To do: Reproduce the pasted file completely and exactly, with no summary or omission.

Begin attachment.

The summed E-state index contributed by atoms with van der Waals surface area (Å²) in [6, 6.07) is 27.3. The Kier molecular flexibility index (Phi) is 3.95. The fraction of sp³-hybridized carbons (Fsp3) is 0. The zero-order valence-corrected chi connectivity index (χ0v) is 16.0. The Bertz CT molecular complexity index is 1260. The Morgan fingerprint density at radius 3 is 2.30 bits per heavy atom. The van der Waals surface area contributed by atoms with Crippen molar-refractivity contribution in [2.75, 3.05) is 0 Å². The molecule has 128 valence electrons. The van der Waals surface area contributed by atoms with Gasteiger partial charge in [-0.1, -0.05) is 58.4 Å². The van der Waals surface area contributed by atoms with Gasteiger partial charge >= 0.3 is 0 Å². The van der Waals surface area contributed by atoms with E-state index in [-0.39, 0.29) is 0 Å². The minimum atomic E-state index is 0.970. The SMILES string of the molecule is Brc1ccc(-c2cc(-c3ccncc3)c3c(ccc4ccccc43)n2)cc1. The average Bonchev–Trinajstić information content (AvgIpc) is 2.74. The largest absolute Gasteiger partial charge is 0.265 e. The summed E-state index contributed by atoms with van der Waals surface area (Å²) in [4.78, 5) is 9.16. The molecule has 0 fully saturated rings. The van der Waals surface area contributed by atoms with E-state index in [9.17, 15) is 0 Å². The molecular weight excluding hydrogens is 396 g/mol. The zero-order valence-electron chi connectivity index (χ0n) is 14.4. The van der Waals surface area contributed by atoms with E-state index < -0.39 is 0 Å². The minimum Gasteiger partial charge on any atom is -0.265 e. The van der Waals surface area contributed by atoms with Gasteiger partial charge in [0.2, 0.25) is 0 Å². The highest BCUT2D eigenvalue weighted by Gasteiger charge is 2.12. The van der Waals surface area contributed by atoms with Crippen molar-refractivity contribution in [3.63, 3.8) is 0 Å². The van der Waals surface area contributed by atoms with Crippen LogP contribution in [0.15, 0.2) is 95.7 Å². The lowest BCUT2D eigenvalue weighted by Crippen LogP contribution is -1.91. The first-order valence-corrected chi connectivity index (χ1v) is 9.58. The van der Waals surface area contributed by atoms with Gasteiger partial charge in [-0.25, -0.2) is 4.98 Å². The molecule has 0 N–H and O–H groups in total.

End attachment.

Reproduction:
The summed E-state index contributed by atoms with van der Waals surface area (Å²) in [6, 6.07) is 27.3. The Kier molecular flexibility index (Phi) is 3.95. The fraction of sp³-hybridized carbons (Fsp3) is 0. The zero-order valence-corrected chi connectivity index (χ0v) is 16.0. The Bertz CT molecular complexity index is 1260. The Morgan fingerprint density at radius 3 is 2.30 bits per heavy atom. The van der Waals surface area contributed by atoms with Crippen molar-refractivity contribution in [2.75, 3.05) is 0 Å². The molecule has 128 valence electrons. The van der Waals surface area contributed by atoms with Gasteiger partial charge in [-0.1, -0.05) is 58.4 Å². The van der Waals surface area contributed by atoms with Gasteiger partial charge >= 0.3 is 0 Å². The van der Waals surface area contributed by atoms with E-state index in [-0.39, 0.29) is 0 Å². The minimum atomic E-state index is 0.970. The SMILES string of the molecule is Brc1ccc(-c2cc(-c3ccncc3)c3c(ccc4ccccc43)n2)cc1. The average Bonchev–Trinajstić information content (AvgIpc) is 2.74. The largest absolute Gasteiger partial charge is 0.265 e. The summed E-state index contributed by atoms with van der Waals surface area (Å²) in [4.78, 5) is 9.16. The molecule has 0 fully saturated rings. The van der Waals surface area contributed by atoms with E-state index in [9.17, 15) is 0 Å². The molecular weight excluding hydrogens is 396 g/mol. The zero-order valence-electron chi connectivity index (χ0n) is 14.4. The van der Waals surface area contributed by atoms with E-state index < -0.39 is 0 Å². The minimum Gasteiger partial charge on any atom is -0.265 e. The van der Waals surface area contributed by atoms with Gasteiger partial charge in [0.2, 0.25) is 0 Å². The highest BCUT2D eigenvalue weighted by Gasteiger charge is 2.12. The van der Waals surface area contributed by atoms with Crippen molar-refractivity contribution in [3.63, 3.8) is 0 Å². The van der Waals surface area contributed by atoms with Crippen LogP contribution in [0.15, 0.2) is 95.7 Å². The lowest BCUT2D eigenvalue weighted by Crippen LogP contribution is -1.91. The first-order valence-corrected chi connectivity index (χ1v) is 9.58. The van der Waals surface area contributed by atoms with Gasteiger partial charge in [-0.25, -0.2) is 4.98 Å². The molecule has 0 N–H and O–H groups in total.